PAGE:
ROMNEY WORDSWORTH – Last night the Republican Presidential Primary field of candidates held their third debate in Boulder, Colorado.  The debate was “moderated” by CNBC with an all star team of Democrat Party hacks, character assassins, and outright liars.  These were Carl Quintanilla, Becky Quick and John Harwood, who were both continually booed by the audience and castigated by the candidates for asking the most unfair, inane, and insulting questions of all time.

A paraphrased sampling of some of the most obnoxious questions:

To All Candidates:  What is your biggest weakness?  (in other words, tell us in your own words why you are unfit to be President)

To Donald Trump:  Aren’t you just running a comic book version of a presidential campaign?

To Ben Carson:  I (John Harwood) can’t make the math add up on your tax plan.

To Carly Fiorina:  The Hewlit-Packard Board of Directors fired you.  I just wondered why you think we should hire you now?

To Marco Rubio:  You have a lack of bookkeeping skills. You accidentally inter-mingled campaign money with your personal money. You faced foreclosure on a second home that you bought. And just last year, you liquidated a $68,000 retirement fund. That’s something that cost you thousands of dollars in taxes and penalties.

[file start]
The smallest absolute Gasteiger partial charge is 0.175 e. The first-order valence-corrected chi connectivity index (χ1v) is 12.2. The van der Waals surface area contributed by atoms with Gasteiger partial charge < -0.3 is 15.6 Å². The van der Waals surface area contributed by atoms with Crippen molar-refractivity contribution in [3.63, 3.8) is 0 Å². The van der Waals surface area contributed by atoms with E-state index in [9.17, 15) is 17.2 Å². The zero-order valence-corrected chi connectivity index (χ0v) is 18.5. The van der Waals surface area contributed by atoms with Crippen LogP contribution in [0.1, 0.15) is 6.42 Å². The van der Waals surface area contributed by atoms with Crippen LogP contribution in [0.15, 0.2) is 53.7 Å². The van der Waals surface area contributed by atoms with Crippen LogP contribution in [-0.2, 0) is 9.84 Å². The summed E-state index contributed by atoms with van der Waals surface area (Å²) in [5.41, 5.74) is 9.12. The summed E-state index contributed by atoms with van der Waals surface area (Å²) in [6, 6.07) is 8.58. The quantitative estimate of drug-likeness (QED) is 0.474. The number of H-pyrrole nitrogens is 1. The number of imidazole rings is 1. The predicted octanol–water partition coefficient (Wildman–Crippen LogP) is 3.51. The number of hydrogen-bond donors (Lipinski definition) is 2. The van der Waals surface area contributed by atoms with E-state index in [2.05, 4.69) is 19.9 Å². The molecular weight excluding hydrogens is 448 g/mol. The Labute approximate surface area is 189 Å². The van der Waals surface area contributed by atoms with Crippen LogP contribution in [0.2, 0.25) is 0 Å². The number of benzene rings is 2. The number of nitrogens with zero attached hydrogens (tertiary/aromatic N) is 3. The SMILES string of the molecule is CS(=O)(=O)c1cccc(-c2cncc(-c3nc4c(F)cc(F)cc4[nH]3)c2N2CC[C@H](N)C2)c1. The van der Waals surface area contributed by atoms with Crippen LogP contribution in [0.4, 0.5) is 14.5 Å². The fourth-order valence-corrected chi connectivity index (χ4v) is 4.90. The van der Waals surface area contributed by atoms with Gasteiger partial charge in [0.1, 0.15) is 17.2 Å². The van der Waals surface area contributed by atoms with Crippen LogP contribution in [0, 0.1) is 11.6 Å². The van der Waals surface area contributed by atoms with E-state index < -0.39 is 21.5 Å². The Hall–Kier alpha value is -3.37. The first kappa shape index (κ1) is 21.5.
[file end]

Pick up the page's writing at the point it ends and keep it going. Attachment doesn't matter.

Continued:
In terms of all of that, it raises the question whether you have the maturity and wisdom to lead this $17 trillion economy. What do you say?

To Carly Fiorina:  You want to reduce the tax code from 70,000 pages to 3.  Is that using really small type?

To Marco Rubio:  Do you hate your job?

To Ted Cruz:  Does your opposition to raising the debt limit show that you’re not the kind of problem-solver American voters want?

To Ben Carson:  Why would you serve on a company whose policies seem to run counter to your views on homosexuality?

In a refreshing change of pace, the candidates for the most part didn’t just take the abusive tone of the questions without firing back.  Ted Cruz started the counter-attack:

CRUZ: You know, let me say something at the outset. The questions that have been asked so far in this debate illustrate why the American people don’t trust the media.

(APPLAUSE) This is not a cage match. And, you look at the questions — “Donald Trump, are you a comic-book villain?” “Ben Carson, can you do math?” “John Kasich, will you insult two people over here?” “Marco Rubio, why don’t you resign?” “Jeb Bush, why have your numbers fallen?”

How about talking about the substantive issues the people care about?